U.K.’s Davey Sees ‘Major’ Offshore Wind Investments SoonAlex Morales and Sally Bakewell
The U.K. will soon see “major investments” in offshore wind projects, Energy and Climate Change Secretary Ed Davey said, signaling the country’s push to expand low-carbon power isn’t derailing.
Interest from developers in signing contracts has exceeded expectations, Davey told lawmakers in parliament today. “There will be some good news to announce on offshore wind shortly.”
Davey has sought to allay concerns that renewable-power developers are turning away from the U.K. after RWE AG scrapped a 4.5 billion-pound ($7.4 billion) offshore project and Centrica Plc said it’s still deciding whether to push ahead with another. Prime Minister David Cameron has said he wants to “roll back” green levies on customer bills that help subsidize clean energy.
Offshore wind developers have been offered interim contracts, a temporary measure to encourage investment while the government puts the finishing touches to energy legislation that it intends to pass by year-end. The new law will bring in contracts-for-difference, which guarantee a price for wind-power producers 15 years into the future.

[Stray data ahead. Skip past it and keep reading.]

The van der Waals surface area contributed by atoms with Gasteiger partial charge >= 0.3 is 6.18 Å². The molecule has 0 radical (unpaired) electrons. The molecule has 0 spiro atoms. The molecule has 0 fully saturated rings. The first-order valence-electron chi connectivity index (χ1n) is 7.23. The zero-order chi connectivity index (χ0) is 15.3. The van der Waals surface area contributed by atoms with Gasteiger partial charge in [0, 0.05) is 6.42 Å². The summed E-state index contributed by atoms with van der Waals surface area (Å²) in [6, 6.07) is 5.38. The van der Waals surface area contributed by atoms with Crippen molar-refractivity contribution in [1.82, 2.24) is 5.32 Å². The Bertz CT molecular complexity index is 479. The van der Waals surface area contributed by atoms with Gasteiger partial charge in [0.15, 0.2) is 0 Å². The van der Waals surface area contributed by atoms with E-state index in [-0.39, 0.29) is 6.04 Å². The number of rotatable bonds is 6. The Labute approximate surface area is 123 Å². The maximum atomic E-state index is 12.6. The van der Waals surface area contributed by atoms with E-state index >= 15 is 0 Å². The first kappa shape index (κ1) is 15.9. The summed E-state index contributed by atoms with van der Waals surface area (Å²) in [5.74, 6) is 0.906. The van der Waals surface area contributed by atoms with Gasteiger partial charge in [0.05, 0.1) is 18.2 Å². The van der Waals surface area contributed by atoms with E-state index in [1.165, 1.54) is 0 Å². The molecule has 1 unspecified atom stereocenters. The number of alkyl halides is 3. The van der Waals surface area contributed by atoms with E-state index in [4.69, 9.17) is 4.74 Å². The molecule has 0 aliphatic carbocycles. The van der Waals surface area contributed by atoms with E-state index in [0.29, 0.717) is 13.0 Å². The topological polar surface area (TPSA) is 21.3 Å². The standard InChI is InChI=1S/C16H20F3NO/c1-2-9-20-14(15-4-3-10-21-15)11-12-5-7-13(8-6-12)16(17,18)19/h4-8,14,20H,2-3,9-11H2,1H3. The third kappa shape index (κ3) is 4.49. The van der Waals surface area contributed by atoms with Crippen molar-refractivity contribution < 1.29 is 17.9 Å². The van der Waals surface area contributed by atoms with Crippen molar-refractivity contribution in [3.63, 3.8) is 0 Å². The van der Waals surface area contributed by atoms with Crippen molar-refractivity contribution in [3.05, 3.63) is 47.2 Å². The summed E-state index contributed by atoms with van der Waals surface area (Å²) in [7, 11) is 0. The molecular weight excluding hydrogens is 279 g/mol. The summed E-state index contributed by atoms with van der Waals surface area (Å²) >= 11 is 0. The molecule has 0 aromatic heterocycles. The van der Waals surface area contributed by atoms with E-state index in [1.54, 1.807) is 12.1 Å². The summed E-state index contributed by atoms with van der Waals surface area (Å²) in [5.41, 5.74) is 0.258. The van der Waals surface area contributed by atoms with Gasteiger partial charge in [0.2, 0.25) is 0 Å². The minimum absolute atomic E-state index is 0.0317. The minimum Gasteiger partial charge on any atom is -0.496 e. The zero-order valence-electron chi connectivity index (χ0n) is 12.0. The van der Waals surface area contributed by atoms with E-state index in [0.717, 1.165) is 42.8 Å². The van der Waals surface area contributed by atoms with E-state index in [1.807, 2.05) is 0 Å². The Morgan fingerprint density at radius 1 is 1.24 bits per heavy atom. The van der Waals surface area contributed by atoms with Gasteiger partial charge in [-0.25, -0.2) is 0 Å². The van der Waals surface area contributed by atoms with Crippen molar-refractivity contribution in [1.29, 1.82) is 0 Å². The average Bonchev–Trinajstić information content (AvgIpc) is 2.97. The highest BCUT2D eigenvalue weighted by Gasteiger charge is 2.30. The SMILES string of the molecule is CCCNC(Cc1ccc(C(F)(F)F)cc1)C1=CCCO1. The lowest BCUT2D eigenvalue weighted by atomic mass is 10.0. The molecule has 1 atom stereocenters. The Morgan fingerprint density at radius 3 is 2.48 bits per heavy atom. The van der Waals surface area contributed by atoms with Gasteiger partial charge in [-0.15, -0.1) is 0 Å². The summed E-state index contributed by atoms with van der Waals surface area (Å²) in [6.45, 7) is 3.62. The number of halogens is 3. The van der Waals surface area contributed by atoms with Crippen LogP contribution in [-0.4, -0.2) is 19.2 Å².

The contracts-for-difference won’t be affected by Cameron’s review into green levies, nor will the Renewables Obligation program or feed-in tariffs for clean-energy plants, Davey said.
RWE’s renewable-energy division said Nov. 26 that it had axed a planned wind farm in deep seas off southwest England because engineering hurdles made it too costly.
Davey said he could understand the decision, based on the increased costs arising from the technical challenges of the site. The news followed reports that Centrica may scrap a 2 billion-pound offshore wind venture unless aid is stepped up.